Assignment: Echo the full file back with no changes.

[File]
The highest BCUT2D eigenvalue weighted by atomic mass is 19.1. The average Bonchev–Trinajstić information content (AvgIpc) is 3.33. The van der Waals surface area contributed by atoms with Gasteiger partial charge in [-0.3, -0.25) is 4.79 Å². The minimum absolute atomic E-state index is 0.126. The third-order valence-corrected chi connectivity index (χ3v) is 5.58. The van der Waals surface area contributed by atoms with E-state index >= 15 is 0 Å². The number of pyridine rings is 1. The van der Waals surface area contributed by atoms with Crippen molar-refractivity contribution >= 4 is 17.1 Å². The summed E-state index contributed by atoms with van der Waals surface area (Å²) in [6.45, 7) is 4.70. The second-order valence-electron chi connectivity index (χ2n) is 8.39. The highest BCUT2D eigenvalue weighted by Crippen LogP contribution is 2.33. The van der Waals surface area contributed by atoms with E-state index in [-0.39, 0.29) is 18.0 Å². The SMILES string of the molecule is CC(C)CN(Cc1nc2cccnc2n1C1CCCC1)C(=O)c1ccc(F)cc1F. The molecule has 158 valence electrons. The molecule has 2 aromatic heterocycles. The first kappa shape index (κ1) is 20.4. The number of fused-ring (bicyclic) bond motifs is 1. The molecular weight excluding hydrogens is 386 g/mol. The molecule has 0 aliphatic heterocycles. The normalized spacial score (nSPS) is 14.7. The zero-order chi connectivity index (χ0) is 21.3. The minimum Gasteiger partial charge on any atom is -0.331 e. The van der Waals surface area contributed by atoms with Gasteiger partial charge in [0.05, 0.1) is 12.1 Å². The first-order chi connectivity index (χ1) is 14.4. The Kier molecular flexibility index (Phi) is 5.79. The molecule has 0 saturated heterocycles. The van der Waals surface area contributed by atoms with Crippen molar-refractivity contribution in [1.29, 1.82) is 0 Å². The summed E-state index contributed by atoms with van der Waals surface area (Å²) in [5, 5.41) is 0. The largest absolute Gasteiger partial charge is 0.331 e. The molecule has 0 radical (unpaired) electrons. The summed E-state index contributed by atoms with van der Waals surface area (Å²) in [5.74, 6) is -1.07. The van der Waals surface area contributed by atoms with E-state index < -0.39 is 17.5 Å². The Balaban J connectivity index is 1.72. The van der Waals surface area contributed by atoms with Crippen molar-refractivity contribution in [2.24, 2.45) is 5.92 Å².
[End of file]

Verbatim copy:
The highest BCUT2D eigenvalue weighted by atomic mass is 19.1. The average Bonchev–Trinajstić information content (AvgIpc) is 3.33. The van der Waals surface area contributed by atoms with Gasteiger partial charge in [-0.3, -0.25) is 4.79 Å². The minimum absolute atomic E-state index is 0.126. The third-order valence-corrected chi connectivity index (χ3v) is 5.58. The van der Waals surface area contributed by atoms with E-state index >= 15 is 0 Å². The number of pyridine rings is 1. The van der Waals surface area contributed by atoms with Crippen molar-refractivity contribution >= 4 is 17.1 Å². The summed E-state index contributed by atoms with van der Waals surface area (Å²) in [6.45, 7) is 4.70. The second-order valence-electron chi connectivity index (χ2n) is 8.39. The highest BCUT2D eigenvalue weighted by Crippen LogP contribution is 2.33. The van der Waals surface area contributed by atoms with E-state index in [-0.39, 0.29) is 18.0 Å². The SMILES string of the molecule is CC(C)CN(Cc1nc2cccnc2n1C1CCCC1)C(=O)c1ccc(F)cc1F. The molecule has 158 valence electrons. The molecule has 2 aromatic heterocycles. The first kappa shape index (κ1) is 20.4. The number of fused-ring (bicyclic) bond motifs is 1. The molecular weight excluding hydrogens is 386 g/mol. The molecule has 0 aliphatic heterocycles. The normalized spacial score (nSPS) is 14.7. The zero-order chi connectivity index (χ0) is 21.3. The minimum Gasteiger partial charge on any atom is -0.331 e. The van der Waals surface area contributed by atoms with Gasteiger partial charge in [0.05, 0.1) is 12.1 Å². The first-order chi connectivity index (χ1) is 14.4. The Kier molecular flexibility index (Phi) is 5.79. The molecule has 0 saturated heterocycles. The van der Waals surface area contributed by atoms with Crippen molar-refractivity contribution in [1.29, 1.82) is 0 Å². The summed E-state index contributed by atoms with van der Waals surface area (Å²) in [5, 5.41) is 0. The largest absolute Gasteiger partial charge is 0.331 e. The molecule has 0 radical (unpaired) electrons. The summed E-state index contributed by atoms with van der Waals surface area (Å²) in [5.74, 6) is -1.07. The van der Waals surface area contributed by atoms with E-state index < -0.39 is 17.5 Å². The Balaban J connectivity index is 1.72. The van der Waals surface area contributed by atoms with Crippen molar-refractivity contribution in [2.24, 2.45) is 5.92 Å².